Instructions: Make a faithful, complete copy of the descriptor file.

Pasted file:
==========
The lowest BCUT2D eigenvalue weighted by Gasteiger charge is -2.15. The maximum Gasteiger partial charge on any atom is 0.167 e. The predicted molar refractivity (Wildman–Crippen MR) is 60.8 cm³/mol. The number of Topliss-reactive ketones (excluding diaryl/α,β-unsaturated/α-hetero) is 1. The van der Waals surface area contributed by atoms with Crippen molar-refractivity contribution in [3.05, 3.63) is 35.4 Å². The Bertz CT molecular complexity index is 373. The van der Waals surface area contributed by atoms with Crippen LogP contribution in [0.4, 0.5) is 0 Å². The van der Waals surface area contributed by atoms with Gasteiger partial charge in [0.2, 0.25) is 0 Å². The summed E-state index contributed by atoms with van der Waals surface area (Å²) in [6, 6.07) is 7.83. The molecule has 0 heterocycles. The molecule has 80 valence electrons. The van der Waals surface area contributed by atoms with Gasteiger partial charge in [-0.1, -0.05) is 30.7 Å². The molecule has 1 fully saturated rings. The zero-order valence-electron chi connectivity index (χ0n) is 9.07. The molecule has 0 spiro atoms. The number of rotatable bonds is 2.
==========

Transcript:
The lowest BCUT2D eigenvalue weighted by Gasteiger charge is -2.15. The maximum Gasteiger partial charge on any atom is 0.167 e. The predicted molar refractivity (Wildman–Crippen MR) is 60.8 cm³/mol. The number of Topliss-reactive ketones (excluding diaryl/α,β-unsaturated/α-hetero) is 1. The van der Waals surface area contributed by atoms with Crippen molar-refractivity contribution in [3.05, 3.63) is 35.4 Å². The Bertz CT molecular complexity index is 373. The van der Waals surface area contributed by atoms with Crippen LogP contribution in [0.4, 0.5) is 0 Å². The van der Waals surface area contributed by atoms with Gasteiger partial charge in [0.2, 0.25) is 0 Å². The summed E-state index contributed by atoms with van der Waals surface area (Å²) in [6, 6.07) is 7.83. The molecule has 0 heterocycles. The molecule has 80 valence electrons. The van der Waals surface area contributed by atoms with Gasteiger partial charge in [-0.1, -0.05) is 30.7 Å². The molecule has 1 fully saturated rings. The zero-order valence-electron chi connectivity index (χ0n) is 9.07. The molecule has 0 spiro atoms. The number of rotatable bonds is 2.